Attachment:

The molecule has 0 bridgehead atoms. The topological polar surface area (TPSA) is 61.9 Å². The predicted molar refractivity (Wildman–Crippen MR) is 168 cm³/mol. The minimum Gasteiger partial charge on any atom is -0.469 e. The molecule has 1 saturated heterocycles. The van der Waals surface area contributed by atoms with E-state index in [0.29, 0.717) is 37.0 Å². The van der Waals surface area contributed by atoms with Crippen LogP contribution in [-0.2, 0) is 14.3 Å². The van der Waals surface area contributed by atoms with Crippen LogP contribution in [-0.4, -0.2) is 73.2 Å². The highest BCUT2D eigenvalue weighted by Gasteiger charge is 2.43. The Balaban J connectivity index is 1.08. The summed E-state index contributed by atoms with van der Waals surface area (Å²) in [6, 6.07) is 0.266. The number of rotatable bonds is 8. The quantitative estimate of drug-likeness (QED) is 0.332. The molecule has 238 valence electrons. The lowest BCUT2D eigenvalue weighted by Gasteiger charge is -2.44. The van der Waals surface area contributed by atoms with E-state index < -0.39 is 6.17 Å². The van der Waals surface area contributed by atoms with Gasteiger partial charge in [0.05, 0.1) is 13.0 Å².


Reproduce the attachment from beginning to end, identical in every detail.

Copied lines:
The molecule has 0 bridgehead atoms. The topological polar surface area (TPSA) is 61.9 Å². The predicted molar refractivity (Wildman–Crippen MR) is 168 cm³/mol. The minimum Gasteiger partial charge on any atom is -0.469 e. The molecule has 1 saturated heterocycles. The van der Waals surface area contributed by atoms with E-state index in [0.29, 0.717) is 37.0 Å². The van der Waals surface area contributed by atoms with Crippen LogP contribution in [-0.2, 0) is 14.3 Å². The van der Waals surface area contributed by atoms with Crippen LogP contribution in [-0.4, -0.2) is 73.2 Å². The highest BCUT2D eigenvalue weighted by Gasteiger charge is 2.43. The Balaban J connectivity index is 1.08. The summed E-state index contributed by atoms with van der Waals surface area (Å²) in [6, 6.07) is 0.266. The number of rotatable bonds is 8. The quantitative estimate of drug-likeness (QED) is 0.332. The molecule has 238 valence electrons. The lowest BCUT2D eigenvalue weighted by Gasteiger charge is -2.44. The van der Waals surface area contributed by atoms with E-state index < -0.39 is 6.17 Å². The van der Waals surface area contributed by atoms with Gasteiger partial charge in [0.05, 0.1) is 13.0 Å².